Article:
RED HORSE Airmen literally bring safety to JSF brake testing

Airmen from 823rd and 820th RED HORSE perform stakeline installation on the mobile aircraft arresting system.  More than 150 66-inch stakes were installed to keep the MAAS in place. The team is made up of Airmen from Hurlburt Field, Fla. and Nellis Air Force Base, Nev.  The RED HORSE team installed the MAAS for the on-going Joint Strike Fighter brake testing. (Air Force photo)

Airmen from 823rd and 820th RED HORSE perform stakeline installation on the mobile aircraft arresting system. More than 150 66-inch stakes were installed to keep the MAAS in place. The RED HORSE team, made up of Airmen from Hurlburt Field, Fla., and Nellis Air Force Base, Nev., installed the MAAS for the on-going Joint Strike Fighter brake testing. (U.S. Air Force photo)

The mobile aircraft arresting system with all of its stakes installed to hold it in place, provides and additional measure of safety during Joint Strike Fighter brake testing.  The same system is set up on the other side of the runway.  The MAAS was installed by the 823rd and 820th RED HORSE out of Hurlburt Field, Florida, and Nellis Air Force Base, Nev. (Air Force photo)

The mobile aircraft arresting system, with all of its stakes installed to hold it in place, provides an additional measure of safety during Joint Strike Fighter brake testing. The same system is set up on the other side of the runway. The MAAS was installed by the 823rd and 820th RED HORSE out of Hurlburt Field, Fla., and Nellis Air Force Base, Nev. (U.S. Air Force photo)

EDWARDS AIR FORCE BASE, Calif. -- Here in the high desert, an 11-man team consisting of five Airmen from 823rd RED HORSE out of Hurlburt Field, Fla., and six from 820th RED HORSE out of Nellis Air Force Base, Nev., arrived in late July to provide an added layer of safety to the Joint Strike Fighter taxiing and braking tests being performed by the 416th Flight Test Squadron.
 
The Airmen of RED HORSE, which stands for rapid engineer deployable heavy operational repair squadron engineers, travel the globe providing the Air Force with a mobile civil engineering capability.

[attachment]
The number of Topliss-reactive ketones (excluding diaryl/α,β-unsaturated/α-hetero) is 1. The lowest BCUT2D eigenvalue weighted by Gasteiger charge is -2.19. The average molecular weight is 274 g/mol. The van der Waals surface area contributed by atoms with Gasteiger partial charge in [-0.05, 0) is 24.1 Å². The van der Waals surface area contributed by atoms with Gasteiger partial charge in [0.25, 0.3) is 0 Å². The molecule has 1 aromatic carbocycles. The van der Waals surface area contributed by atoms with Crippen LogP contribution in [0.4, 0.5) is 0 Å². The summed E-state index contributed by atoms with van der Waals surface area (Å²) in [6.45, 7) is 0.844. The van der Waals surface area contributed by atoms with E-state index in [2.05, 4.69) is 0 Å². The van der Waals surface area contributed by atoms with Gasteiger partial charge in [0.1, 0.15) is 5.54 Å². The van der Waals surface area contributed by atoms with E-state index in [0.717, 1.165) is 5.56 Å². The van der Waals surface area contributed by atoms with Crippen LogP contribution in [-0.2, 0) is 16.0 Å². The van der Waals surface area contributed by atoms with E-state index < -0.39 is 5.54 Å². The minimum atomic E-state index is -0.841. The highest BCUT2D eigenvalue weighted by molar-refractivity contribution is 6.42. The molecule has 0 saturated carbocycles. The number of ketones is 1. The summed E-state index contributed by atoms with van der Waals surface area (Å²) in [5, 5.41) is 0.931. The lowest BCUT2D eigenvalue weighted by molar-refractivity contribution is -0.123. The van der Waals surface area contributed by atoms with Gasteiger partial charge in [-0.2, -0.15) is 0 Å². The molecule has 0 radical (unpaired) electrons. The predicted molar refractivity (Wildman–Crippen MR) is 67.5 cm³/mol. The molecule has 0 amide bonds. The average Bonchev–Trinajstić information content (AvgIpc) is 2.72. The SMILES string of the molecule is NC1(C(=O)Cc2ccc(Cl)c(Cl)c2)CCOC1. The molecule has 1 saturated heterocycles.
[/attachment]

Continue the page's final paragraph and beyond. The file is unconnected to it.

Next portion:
"We go all over," said Tech. Sgt. Michael Fralick, 823rd RED HORSE Barrier Maintenance noncommissioned officer in charge.

The two teams merged due to the short notice of the deployment and the fact that equipment can be driven down from nearby Nellis AFB.

The team set up the mobile aircraft arresting system on Edwards' 12,000-foot inside runway.

The MAAS was installed in case, for whatever reason, the JSF had an emergency and would not be able to stop. It consists of two mobile braking systems, one on each side of the runway, with a cable laid across the runway between them. Specifically, the braking system is made from a modified B-52 braking system.

The mobile barrier is used for any jet equipped with a tail hook. If a jet could not stop, the tail hook would catch the cable and the MAAS' braking system would engage to slow down and stop the airplane. It's similar to the way planes land on aircraft carriers.

"The aircraft carrier uses just steel cables and steam power to stop their jets," said Sergeant Fralick. "We also use a nylon tape to absorb some of that energy and then the B-52 brakes to stop the plane."

The MAAS is held in place with more than 150 66-inch spikes driven into the ground. The team took just two days to set it up, which was notable given the short notice of their deployment. They were able to set up the MAAS in time for the JSF runway testing.

"We were anticipating it would take about four days because of the type of soil on Edwards," Sergeant Fralick said. "We heard it was really hard, which makes it harder to drive the stakes in the ground, but we ended up knocking it out in two days."

Bruce Strong, 412th Operations Support Squadron, Director of Operations for the Airfield Operations Flight, was impressed with the RED HORSE team's work.

"They basically set up the MAAS in a weekend, which was amazing," he said . "Those guys are something."

Once the JSF brake testing is finished, the RED HORSE team will break down the MAAS and transport it back to Nellis AFB.

Sergeant Fralick said RED HORSE teams set up these MAAS barriers everywhere from air shows to Afghanistan and Iraq.

"We did two installs down range this year and we also support the Thunderbirds and Blue Angels," said Sergeant Fralick. "We have an air show in Sacramento coming up where we will do the same thing. We'll set the barrier up for the duration of the air show then we'll pull it back up -- it will be like we were never there."